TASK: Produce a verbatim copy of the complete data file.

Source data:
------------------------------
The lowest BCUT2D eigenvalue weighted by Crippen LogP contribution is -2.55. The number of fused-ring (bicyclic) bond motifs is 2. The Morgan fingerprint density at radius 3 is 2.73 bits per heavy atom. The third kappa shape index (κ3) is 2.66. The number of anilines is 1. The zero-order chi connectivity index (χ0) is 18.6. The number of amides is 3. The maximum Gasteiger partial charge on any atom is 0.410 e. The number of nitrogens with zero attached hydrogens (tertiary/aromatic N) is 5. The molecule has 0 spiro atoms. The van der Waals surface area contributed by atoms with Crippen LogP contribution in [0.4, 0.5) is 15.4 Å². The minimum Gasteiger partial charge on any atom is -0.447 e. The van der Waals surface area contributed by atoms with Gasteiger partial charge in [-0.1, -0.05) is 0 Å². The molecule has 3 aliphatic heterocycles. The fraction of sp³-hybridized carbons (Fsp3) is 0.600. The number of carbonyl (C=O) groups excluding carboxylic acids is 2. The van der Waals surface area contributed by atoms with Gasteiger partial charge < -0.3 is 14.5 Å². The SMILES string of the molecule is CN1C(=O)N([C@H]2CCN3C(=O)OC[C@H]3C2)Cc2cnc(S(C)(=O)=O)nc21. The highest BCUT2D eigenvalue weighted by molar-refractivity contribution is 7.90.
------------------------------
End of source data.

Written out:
The lowest BCUT2D eigenvalue weighted by Crippen LogP contribution is -2.55. The number of fused-ring (bicyclic) bond motifs is 2. The Morgan fingerprint density at radius 3 is 2.73 bits per heavy atom. The third kappa shape index (κ3) is 2.66. The number of anilines is 1. The zero-order chi connectivity index (χ0) is 18.6. The number of amides is 3. The maximum Gasteiger partial charge on any atom is 0.410 e. The number of nitrogens with zero attached hydrogens (tertiary/aromatic N) is 5. The molecule has 0 spiro atoms. The van der Waals surface area contributed by atoms with Crippen LogP contribution in [0.4, 0.5) is 15.4 Å². The minimum Gasteiger partial charge on any atom is -0.447 e. The van der Waals surface area contributed by atoms with Gasteiger partial charge in [-0.1, -0.05) is 0 Å². The molecule has 3 aliphatic heterocycles. The fraction of sp³-hybridized carbons (Fsp3) is 0.600. The number of carbonyl (C=O) groups excluding carboxylic acids is 2. The van der Waals surface area contributed by atoms with Gasteiger partial charge < -0.3 is 14.5 Å². The SMILES string of the molecule is CN1C(=O)N([C@H]2CCN3C(=O)OC[C@H]3C2)Cc2cnc(S(C)(=O)=O)nc21. The highest BCUT2D eigenvalue weighted by molar-refractivity contribution is 7.90.